PayPal Drops Payment Protection for Crowdfunding

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PayPal has announced revisions to the PayPal user agreement , effective June 25, 2016. The biggest change in the new list of revisions is that payments to crowdfunding campaigns are no longer eligible for Purchase Protection . The Purchase Protection program allows PayPal users to request a refund if…

PayPal has announced revisions to the PayPal user agreement, effective June 25, 2016. The biggest change in the new list of revisions is that payments to crowdfunding campaigns are no longer eligible for Purchase Protection. The Purchase Protection program allows PayPal users to request a refund if there's a problem with the transaction. Some PayPal users were using the service to recover their money from failed Kickstarter or IndieGogo drives.

The issue is the refunded money isn't coming from the Kickstarter drive, it's coming from PayPal itself. Most of the time, that money is gone, spent by those behind the Kickstarter drive in pursuit of their goal. Given how expensive some Kickstarter tiers can be, it was probably non-trivial amount of money coming out of PayPal's pocket.

"In Australia, Brazil, Canada, Japan, United States and other countries, we have excluded payments made to crowdfunding campaigns from our buyer protection programs," said PayPal in a statement. "This is consistent with the risks and uncertainties involved in contributing to crowdfunding campaigns, which do not guarantee a return for the investment made in these types of campaigns. We work with our crowdfunding platform partners to encourage fundraisers to communicate the risks involved in investing in their campaign to donors."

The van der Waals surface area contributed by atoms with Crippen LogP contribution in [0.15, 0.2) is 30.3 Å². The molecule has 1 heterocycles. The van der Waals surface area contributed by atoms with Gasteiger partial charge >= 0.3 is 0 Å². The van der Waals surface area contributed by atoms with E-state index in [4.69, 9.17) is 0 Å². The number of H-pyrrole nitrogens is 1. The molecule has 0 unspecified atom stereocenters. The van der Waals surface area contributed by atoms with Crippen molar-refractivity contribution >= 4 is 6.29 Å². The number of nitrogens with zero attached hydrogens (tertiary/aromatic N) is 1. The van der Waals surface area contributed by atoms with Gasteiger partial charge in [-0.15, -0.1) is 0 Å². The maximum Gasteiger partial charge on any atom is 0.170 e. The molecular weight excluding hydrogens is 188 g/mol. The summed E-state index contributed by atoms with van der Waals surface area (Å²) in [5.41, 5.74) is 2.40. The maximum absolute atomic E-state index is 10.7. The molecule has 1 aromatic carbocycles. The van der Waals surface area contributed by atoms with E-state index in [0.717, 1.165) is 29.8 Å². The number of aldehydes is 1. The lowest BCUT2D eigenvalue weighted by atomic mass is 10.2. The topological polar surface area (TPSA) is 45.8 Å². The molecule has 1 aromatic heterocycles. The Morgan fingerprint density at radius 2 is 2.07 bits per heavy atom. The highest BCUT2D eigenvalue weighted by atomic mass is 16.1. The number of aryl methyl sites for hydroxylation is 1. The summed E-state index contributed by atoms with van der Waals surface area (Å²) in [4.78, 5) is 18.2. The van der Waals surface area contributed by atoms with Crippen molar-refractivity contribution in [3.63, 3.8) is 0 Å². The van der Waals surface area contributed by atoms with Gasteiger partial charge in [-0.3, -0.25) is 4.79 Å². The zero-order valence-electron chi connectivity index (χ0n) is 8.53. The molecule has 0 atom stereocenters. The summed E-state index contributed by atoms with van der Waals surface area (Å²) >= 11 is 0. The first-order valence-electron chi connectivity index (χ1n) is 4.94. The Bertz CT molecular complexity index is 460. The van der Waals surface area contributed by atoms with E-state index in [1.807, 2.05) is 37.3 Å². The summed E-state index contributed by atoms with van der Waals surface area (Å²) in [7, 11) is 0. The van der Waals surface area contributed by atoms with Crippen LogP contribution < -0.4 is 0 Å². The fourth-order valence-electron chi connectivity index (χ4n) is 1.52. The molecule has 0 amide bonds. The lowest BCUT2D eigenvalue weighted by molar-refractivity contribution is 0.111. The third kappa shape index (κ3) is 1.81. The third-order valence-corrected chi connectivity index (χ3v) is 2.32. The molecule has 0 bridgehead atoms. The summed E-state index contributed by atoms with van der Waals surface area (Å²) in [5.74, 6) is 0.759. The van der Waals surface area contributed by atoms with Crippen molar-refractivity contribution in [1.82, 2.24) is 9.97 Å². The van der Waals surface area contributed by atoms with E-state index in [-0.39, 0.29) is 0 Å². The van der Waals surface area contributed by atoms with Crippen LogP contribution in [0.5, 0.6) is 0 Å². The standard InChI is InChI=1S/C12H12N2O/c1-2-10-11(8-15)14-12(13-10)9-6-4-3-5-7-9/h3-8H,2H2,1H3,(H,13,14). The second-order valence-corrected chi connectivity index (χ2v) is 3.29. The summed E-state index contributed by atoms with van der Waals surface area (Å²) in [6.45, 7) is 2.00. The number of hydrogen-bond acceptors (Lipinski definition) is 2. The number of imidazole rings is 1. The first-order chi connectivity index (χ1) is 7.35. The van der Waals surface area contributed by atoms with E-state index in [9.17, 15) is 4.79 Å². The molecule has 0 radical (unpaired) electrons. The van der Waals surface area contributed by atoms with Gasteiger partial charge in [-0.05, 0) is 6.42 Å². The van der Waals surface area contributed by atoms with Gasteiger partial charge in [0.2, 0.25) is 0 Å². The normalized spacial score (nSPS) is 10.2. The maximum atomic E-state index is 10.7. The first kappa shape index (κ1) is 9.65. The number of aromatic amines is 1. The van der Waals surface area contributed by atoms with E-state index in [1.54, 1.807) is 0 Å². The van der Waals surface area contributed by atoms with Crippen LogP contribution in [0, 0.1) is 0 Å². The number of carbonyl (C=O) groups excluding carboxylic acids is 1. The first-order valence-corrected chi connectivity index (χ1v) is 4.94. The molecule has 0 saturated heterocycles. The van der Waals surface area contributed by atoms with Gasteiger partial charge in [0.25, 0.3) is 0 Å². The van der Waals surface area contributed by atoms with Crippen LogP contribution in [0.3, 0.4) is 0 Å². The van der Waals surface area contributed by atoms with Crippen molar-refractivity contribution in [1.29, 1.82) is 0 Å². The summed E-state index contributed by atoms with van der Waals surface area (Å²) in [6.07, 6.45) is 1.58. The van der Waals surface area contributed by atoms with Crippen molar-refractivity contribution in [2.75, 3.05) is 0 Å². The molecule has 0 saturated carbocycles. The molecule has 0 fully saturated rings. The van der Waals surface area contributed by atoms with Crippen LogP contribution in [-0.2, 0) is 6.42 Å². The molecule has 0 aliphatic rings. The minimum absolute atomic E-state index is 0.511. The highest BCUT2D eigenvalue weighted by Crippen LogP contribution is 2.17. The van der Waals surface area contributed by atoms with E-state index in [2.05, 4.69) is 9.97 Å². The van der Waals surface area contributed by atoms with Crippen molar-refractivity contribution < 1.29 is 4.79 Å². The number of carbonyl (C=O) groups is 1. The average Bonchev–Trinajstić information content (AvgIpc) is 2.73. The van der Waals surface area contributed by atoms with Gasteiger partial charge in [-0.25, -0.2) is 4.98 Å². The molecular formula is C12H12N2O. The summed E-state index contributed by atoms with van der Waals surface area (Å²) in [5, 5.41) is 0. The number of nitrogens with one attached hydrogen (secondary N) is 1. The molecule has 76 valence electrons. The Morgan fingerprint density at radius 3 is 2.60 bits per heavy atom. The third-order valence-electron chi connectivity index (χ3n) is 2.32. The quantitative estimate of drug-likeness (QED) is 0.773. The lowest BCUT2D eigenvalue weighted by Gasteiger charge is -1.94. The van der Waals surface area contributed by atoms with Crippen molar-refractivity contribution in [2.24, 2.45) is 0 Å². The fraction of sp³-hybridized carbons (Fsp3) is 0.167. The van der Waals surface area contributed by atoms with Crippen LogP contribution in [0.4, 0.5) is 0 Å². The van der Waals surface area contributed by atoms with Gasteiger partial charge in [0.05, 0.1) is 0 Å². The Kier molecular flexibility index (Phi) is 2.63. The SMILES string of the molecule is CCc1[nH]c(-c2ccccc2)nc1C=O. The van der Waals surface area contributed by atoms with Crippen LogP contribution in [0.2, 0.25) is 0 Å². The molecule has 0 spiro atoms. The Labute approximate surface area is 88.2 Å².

Kickstarter changed its terms and conditions in 2014 to make creators a bit more accountable for where the money goes in a crowdfunding campaign. The updated Terms of Use says that creators have to "demonstrate that they've used funds appropriately and made every reasonable effort to complete the project as promised", with posted updates on the status of projects. None of that is legally binding though.

As it stands, you should only offer money to crowdfunding if you're willing to part with that money completely. Kiss that $20-30 goodbye and be pleasantly surprised when the creators actually deliver, two years down the line.

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